Why is that relevant? Because Tears of the Kingdom’s world also appears to be deeply connected to dragons. Take a look at the twin dragons that are featured as an ouroboros in the game’s logo – they’re almost identical to large Zonai statues that can be found in Breath of the Wild.

We see them again on the massive door at the start of the trailer too (back up the page a bit). And outside this trailer, we’ve also seen Zonai-like structures in the cave system Link and Zelda were in in the reveal trailer, and a weapon with a very Zonai-like design in the second one.

Perhaps these dragon references have nothing to do with the Zonai, but imagining for a moment that they do, could this game be set at a time when the Zonai were still around? One of Link’s outfits – the one with sandals and almost a toga-like robe – certainly feels pretty ancient. Perhaps – as mentioned earlier – this game jumps between time periods?

17) An Altered Master Sword

We already know something pretty serious is going on with the Master Sword, thanks to the shot of it looking completely corrupted in the video announcing the game's delay.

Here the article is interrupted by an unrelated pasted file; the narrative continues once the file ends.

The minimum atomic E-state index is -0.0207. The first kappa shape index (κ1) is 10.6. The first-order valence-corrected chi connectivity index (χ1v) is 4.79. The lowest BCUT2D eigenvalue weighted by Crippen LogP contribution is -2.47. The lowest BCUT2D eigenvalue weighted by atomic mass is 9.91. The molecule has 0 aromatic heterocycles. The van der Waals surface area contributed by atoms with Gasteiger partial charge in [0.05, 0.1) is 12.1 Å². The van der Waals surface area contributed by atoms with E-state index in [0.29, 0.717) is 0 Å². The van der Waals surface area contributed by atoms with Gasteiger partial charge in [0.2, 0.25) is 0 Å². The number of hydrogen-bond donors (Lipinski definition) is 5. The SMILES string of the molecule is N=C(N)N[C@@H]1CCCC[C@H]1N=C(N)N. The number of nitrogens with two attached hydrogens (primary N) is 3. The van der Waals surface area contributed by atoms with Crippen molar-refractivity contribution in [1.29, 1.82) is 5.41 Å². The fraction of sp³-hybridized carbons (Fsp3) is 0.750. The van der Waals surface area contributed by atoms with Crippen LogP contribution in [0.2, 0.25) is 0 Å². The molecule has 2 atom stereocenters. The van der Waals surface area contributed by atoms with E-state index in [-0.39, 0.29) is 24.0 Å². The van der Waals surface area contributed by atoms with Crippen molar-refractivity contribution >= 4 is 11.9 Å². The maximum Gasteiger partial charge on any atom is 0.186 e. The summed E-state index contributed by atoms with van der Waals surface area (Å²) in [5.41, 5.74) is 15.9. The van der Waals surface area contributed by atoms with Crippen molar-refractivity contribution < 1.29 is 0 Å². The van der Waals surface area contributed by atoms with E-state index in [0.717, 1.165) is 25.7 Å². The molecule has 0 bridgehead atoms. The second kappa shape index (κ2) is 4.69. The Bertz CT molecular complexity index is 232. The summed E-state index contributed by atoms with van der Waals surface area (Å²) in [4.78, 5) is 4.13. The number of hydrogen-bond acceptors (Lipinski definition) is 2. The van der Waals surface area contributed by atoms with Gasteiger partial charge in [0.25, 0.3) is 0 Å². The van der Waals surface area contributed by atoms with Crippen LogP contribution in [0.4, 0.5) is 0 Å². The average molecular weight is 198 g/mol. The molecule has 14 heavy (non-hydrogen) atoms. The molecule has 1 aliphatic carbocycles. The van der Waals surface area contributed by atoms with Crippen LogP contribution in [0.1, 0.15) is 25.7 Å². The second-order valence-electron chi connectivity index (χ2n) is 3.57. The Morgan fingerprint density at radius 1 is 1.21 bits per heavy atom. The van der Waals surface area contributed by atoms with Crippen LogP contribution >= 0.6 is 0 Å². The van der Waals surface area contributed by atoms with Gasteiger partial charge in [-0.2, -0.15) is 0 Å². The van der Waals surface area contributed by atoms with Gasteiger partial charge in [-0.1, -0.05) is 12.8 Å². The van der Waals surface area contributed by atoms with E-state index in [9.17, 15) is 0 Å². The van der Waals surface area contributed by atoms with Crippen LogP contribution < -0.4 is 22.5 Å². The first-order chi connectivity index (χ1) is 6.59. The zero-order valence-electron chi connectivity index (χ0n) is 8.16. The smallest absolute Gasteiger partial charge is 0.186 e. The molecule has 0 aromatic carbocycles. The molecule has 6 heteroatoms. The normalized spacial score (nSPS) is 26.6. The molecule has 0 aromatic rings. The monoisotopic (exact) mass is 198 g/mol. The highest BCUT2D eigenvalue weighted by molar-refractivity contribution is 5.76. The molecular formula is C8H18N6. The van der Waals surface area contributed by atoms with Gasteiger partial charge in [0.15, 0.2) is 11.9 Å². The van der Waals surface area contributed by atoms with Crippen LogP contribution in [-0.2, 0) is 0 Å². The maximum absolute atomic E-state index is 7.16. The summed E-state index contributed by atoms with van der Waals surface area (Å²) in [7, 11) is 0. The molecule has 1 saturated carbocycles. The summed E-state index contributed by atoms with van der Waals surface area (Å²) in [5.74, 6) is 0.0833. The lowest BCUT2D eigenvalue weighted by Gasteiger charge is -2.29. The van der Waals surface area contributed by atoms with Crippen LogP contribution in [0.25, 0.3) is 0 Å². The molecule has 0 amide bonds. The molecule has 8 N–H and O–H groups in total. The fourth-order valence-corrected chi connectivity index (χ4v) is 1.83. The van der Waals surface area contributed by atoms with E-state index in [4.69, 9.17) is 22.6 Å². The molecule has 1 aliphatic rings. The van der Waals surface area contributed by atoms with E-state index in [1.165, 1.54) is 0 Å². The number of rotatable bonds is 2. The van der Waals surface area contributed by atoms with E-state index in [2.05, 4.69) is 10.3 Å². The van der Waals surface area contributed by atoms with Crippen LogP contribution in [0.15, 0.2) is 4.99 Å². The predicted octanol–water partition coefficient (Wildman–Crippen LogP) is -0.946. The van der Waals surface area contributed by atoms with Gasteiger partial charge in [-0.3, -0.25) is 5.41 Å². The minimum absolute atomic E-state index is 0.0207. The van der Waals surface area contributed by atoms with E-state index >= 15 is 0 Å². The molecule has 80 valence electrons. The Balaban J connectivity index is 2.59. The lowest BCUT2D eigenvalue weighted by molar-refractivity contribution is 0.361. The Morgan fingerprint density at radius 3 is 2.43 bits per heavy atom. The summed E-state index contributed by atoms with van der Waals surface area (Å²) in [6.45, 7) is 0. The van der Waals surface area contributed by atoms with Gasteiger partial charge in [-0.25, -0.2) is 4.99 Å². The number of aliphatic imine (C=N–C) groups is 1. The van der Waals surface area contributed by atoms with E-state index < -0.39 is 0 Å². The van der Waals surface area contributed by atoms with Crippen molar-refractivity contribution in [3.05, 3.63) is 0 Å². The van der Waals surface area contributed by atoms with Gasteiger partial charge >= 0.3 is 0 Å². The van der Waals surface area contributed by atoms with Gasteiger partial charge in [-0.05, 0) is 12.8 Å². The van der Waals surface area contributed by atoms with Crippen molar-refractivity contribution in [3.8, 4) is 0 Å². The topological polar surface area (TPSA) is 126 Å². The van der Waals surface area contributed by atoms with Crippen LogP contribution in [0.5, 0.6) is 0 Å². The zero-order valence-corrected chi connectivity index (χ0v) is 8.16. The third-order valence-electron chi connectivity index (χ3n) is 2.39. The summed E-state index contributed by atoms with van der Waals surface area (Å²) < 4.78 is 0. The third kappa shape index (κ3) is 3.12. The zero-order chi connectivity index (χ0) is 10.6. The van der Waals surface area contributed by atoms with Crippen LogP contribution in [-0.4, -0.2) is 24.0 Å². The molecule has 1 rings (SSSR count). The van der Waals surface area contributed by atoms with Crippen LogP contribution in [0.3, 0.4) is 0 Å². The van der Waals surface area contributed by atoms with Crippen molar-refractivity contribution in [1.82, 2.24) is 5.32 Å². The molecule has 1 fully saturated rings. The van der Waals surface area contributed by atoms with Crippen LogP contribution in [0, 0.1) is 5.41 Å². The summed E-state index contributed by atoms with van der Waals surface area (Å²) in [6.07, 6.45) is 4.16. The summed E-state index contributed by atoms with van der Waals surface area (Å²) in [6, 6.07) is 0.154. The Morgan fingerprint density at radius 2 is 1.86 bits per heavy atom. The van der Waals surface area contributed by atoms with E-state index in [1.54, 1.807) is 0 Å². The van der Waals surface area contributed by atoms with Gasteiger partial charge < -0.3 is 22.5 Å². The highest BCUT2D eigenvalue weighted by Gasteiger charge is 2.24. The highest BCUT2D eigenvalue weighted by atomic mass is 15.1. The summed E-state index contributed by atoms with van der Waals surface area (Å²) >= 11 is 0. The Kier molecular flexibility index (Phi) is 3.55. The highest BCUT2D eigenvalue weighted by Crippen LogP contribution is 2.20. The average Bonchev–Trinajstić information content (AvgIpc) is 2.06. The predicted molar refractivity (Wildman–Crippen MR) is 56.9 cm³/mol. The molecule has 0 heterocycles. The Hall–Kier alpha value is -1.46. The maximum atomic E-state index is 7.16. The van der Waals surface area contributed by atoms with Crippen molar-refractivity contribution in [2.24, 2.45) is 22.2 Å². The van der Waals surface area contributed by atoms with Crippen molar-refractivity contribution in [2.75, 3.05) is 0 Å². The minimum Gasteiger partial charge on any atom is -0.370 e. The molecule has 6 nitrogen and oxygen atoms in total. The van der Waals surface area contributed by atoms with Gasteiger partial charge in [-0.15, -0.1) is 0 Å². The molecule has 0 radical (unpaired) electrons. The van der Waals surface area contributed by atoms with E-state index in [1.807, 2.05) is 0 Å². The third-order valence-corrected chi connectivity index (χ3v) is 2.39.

Here, however, we get a look at the Master Sword as part of the game logo, where the corrosion transitions into a stylised, green (of course) rendition of the iconic weapon. Could this be a hint about how the Master Sword will be repaired? It’s similar, after all, to both the green line symbols that are visible from the glider and the general aesthetic of Twilight Princess.

18) Tears of Unspeakable Sadness or Rip & Tear, Doom-style?

Lastly, just to address the elephant in the room, we compared the English and Japanese versions of the logo and are fairly confident the title is intended to be Tears of the Kingdom, as in crying, not Tears of the Kingdom as in ripping – however, the potentially intentional double meaning there could be cool to look out for, as Hyrule certainly seems to be tearing itself apart.

No matter how you pronounce it, we’ll have lots more coverage of The Legend of Zelda: Tears of the Kingdom leading up through its launch on May 12th 2023. In the meantime, why not check out some of our Breath of the Wild content? Five years on and we're still obsessed…

Cam Shea has worked at IGN since before the before times, and has played more Breath of the Wild than just about any other game. When he's not playing games he's mixing records.

About Fox News

Check Also

Diablo 4 Devs Discuss Server Disconnect Issues, First 'Real Patch' Coming Soon

In an extensive Diablo 4 "Campfire Chat" on Twitch and YouTube, Blizzard discussed, among other …

Leave a Reply